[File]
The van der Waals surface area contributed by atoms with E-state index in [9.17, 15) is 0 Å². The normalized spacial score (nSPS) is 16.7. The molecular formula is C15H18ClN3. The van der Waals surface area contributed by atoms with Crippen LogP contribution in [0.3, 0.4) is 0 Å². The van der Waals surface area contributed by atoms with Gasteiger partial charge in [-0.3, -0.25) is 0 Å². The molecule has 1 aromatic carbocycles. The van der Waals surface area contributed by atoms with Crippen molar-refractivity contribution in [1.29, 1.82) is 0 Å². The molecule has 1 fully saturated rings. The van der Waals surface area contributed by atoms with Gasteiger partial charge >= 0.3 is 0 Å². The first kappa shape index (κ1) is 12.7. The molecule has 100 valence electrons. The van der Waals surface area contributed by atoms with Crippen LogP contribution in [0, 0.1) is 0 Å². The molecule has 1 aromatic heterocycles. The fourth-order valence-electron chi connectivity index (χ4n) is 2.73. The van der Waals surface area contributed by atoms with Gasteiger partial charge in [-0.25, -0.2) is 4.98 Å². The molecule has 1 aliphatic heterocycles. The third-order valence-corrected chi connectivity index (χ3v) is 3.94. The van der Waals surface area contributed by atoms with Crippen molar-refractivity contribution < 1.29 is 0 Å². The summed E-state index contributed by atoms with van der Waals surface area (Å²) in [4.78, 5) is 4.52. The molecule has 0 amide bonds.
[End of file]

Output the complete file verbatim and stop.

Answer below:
The van der Waals surface area contributed by atoms with E-state index in [9.17, 15) is 0 Å². The normalized spacial score (nSPS) is 16.7. The molecular formula is C15H18ClN3. The van der Waals surface area contributed by atoms with Crippen LogP contribution in [0.3, 0.4) is 0 Å². The van der Waals surface area contributed by atoms with Gasteiger partial charge in [-0.3, -0.25) is 0 Å². The molecule has 1 aromatic carbocycles. The van der Waals surface area contributed by atoms with Crippen molar-refractivity contribution in [1.29, 1.82) is 0 Å². The molecule has 1 fully saturated rings. The van der Waals surface area contributed by atoms with Gasteiger partial charge >= 0.3 is 0 Å². The first kappa shape index (κ1) is 12.7. The molecule has 100 valence electrons. The van der Waals surface area contributed by atoms with Crippen LogP contribution in [0, 0.1) is 0 Å². The molecule has 1 aromatic heterocycles. The fourth-order valence-electron chi connectivity index (χ4n) is 2.73. The van der Waals surface area contributed by atoms with Gasteiger partial charge in [-0.25, -0.2) is 4.98 Å². The molecule has 1 aliphatic heterocycles. The third-order valence-corrected chi connectivity index (χ3v) is 3.94. The van der Waals surface area contributed by atoms with Crippen molar-refractivity contribution < 1.29 is 0 Å². The summed E-state index contributed by atoms with van der Waals surface area (Å²) in [4.78, 5) is 4.52. The molecule has 0 amide bonds.